SMA is a genetic condition, caused by a change to a gene called SMN1. This change leads to a damage of nerves that control your muscles. These nerves are called motor neurons. When motor neurons break down, they cannot send signals to your muscles to make muscles move. Without these signals, muscles become weak and get smaller.
Symptoms of SMA
SMA is something you are born with, but symptoms might not develop right away. People can start becoming weak from SMA in infancy, childhood or even during adult years. The most common presentation can occur in young infants and is the most severe form. Children with this presentation would be described as “floppy” and may miss important developmental milestones such as rolling, sitting or walking when expected. Older infants might be able to roll and sit, but develop weakness that prevents them from standing or walking. Toddlers and young children could start falling more and being unable to walk or run as fast as other children their age.
Because of this range of weakness and symptoms, we used to divide SMA into “types,” with the type 1 SMA being the most severe presentation (an infant who never was able to roll), type 2 SMA describing an infant who could sit at some point but never stand and type 3 SMA patients presenting in early childhood, after being able to stand. We are using this classification less and less, because it does not take into account the effects of early diagnosis and treatment of SMA.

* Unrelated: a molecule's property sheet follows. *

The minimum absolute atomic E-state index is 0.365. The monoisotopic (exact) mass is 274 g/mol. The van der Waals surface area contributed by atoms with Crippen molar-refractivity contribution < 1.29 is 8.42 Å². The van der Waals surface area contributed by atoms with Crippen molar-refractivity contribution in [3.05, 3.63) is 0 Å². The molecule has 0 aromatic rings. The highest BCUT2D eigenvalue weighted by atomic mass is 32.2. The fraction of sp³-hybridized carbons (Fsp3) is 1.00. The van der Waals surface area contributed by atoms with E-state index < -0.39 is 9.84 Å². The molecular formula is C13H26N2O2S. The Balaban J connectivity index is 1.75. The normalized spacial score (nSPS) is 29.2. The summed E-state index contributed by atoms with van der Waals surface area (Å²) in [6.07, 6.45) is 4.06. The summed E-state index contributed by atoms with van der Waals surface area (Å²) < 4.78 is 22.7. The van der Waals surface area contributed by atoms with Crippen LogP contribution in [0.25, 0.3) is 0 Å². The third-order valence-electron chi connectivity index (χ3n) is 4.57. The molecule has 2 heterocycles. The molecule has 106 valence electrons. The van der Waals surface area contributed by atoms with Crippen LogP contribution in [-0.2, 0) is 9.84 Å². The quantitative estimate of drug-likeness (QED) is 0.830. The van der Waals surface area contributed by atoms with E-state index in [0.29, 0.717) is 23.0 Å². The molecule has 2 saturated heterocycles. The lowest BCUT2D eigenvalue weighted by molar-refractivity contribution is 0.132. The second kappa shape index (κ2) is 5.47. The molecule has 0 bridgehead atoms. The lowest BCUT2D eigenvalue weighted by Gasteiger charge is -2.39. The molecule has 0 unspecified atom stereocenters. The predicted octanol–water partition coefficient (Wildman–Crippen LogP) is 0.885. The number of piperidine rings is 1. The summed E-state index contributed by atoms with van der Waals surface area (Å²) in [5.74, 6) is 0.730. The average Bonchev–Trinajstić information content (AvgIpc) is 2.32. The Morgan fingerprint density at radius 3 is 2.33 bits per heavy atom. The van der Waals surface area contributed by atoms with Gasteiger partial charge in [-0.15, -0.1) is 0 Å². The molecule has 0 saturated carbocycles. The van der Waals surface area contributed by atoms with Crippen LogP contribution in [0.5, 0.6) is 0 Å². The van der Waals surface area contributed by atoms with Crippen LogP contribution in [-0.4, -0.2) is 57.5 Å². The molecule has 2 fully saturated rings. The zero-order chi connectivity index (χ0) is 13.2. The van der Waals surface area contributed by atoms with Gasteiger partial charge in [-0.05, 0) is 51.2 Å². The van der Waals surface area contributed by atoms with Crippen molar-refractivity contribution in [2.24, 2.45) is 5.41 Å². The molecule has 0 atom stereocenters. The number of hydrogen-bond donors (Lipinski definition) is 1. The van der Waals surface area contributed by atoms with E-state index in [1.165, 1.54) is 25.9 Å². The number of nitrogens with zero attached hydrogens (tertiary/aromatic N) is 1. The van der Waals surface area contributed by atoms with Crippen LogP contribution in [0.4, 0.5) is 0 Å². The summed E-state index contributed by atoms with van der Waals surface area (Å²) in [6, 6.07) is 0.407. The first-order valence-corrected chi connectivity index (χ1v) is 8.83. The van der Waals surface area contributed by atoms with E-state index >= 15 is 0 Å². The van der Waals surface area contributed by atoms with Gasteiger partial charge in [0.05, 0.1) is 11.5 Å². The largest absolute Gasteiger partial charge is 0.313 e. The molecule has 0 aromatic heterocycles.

Diagnosis of SMA is typically made by genetic testing.
If you or a member of your family has a known history of a carrier status or other family member diagnosed with SMA, there are testing options that can be discussed before or during pregnancy with a genetic counselor.
Parents can be tested for carrier status. This will determine the need to test children.
Children can be tested during pregnancy if deemed necessary and safe. This typically includes chorionic villus sampling or amniocentesis. As SMA is a treatable condition, determining the status of your child allows for planning and prompt treatment following birth.
Luckily for us, Wisconsin, is one of 32 states that has added SMA testing to be included as part of the newborn screening panel. This means that 24 hours after birth, whether in a medical institution or other arrangement, a heel prick is completed and tested for this condition through our state testing lab.
Genetic testing also can be arranged for any person if SMA is suspected.